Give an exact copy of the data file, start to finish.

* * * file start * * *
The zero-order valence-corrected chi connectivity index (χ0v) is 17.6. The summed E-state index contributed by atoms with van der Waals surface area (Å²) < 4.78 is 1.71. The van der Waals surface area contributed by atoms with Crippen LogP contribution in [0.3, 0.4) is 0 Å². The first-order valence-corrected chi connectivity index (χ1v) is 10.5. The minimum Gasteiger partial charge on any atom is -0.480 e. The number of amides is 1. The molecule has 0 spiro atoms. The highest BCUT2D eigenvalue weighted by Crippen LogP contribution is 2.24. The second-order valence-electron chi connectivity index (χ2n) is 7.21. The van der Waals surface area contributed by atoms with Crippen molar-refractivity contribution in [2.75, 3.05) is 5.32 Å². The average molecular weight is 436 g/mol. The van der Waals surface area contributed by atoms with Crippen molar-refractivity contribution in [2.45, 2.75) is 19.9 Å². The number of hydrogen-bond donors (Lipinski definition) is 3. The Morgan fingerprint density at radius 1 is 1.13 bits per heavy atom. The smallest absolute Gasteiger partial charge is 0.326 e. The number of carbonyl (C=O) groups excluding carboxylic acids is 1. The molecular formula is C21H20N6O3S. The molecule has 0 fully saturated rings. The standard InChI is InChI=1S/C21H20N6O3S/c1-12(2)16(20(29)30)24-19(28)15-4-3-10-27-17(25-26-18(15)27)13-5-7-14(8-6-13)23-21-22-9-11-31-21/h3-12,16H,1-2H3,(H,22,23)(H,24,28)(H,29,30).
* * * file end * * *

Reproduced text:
The zero-order valence-corrected chi connectivity index (χ0v) is 17.6. The summed E-state index contributed by atoms with van der Waals surface area (Å²) < 4.78 is 1.71. The van der Waals surface area contributed by atoms with Crippen LogP contribution in [0.3, 0.4) is 0 Å². The first-order valence-corrected chi connectivity index (χ1v) is 10.5. The minimum Gasteiger partial charge on any atom is -0.480 e. The number of amides is 1. The molecule has 0 spiro atoms. The highest BCUT2D eigenvalue weighted by Crippen LogP contribution is 2.24. The second-order valence-electron chi connectivity index (χ2n) is 7.21. The van der Waals surface area contributed by atoms with Crippen molar-refractivity contribution in [2.75, 3.05) is 5.32 Å². The average molecular weight is 436 g/mol. The van der Waals surface area contributed by atoms with Crippen molar-refractivity contribution in [2.45, 2.75) is 19.9 Å². The number of hydrogen-bond donors (Lipinski definition) is 3. The Morgan fingerprint density at radius 1 is 1.13 bits per heavy atom. The smallest absolute Gasteiger partial charge is 0.326 e. The number of carbonyl (C=O) groups excluding carboxylic acids is 1. The molecular formula is C21H20N6O3S. The molecule has 0 fully saturated rings. The standard InChI is InChI=1S/C21H20N6O3S/c1-12(2)16(20(29)30)24-19(28)15-4-3-10-27-17(25-26-18(15)27)13-5-7-14(8-6-13)23-21-22-9-11-31-21/h3-12,16H,1-2H3,(H,22,23)(H,24,28)(H,29,30).